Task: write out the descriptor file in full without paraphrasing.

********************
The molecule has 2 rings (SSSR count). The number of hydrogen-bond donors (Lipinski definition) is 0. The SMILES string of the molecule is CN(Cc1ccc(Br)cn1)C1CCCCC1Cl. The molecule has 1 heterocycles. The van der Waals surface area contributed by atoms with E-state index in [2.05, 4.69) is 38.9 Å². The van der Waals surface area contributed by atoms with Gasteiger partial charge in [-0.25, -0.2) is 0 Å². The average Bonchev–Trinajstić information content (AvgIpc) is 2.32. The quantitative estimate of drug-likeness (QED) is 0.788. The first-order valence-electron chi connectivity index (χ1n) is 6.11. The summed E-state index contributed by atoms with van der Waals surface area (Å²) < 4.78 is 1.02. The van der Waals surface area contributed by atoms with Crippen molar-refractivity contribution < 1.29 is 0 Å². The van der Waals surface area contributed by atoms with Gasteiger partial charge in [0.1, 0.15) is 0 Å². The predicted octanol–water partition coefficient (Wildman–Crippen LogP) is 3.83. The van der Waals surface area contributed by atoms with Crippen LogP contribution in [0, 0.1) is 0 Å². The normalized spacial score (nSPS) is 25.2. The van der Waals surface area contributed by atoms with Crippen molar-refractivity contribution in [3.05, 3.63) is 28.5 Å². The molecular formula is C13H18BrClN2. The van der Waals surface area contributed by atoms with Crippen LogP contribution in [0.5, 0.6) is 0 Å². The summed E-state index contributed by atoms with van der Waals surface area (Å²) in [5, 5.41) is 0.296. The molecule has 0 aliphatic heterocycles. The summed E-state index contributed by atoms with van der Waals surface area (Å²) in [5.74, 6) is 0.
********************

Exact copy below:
The molecule has 2 rings (SSSR count). The number of hydrogen-bond donors (Lipinski definition) is 0. The SMILES string of the molecule is CN(Cc1ccc(Br)cn1)C1CCCCC1Cl. The molecule has 1 heterocycles. The van der Waals surface area contributed by atoms with E-state index in [2.05, 4.69) is 38.9 Å². The van der Waals surface area contributed by atoms with Gasteiger partial charge in [-0.25, -0.2) is 0 Å². The average Bonchev–Trinajstić information content (AvgIpc) is 2.32. The quantitative estimate of drug-likeness (QED) is 0.788. The first-order valence-electron chi connectivity index (χ1n) is 6.11. The summed E-state index contributed by atoms with van der Waals surface area (Å²) < 4.78 is 1.02. The van der Waals surface area contributed by atoms with Crippen molar-refractivity contribution < 1.29 is 0 Å². The van der Waals surface area contributed by atoms with Gasteiger partial charge in [0.1, 0.15) is 0 Å². The predicted octanol–water partition coefficient (Wildman–Crippen LogP) is 3.83. The van der Waals surface area contributed by atoms with Crippen LogP contribution in [0, 0.1) is 0 Å². The normalized spacial score (nSPS) is 25.2. The van der Waals surface area contributed by atoms with Crippen molar-refractivity contribution in [3.05, 3.63) is 28.5 Å². The molecular formula is C13H18BrClN2. The van der Waals surface area contributed by atoms with Crippen LogP contribution in [0.5, 0.6) is 0 Å². The summed E-state index contributed by atoms with van der Waals surface area (Å²) in [5, 5.41) is 0.296. The molecule has 0 aliphatic heterocycles. The summed E-state index contributed by atoms with van der Waals surface area (Å²) in [5.74, 6) is 0.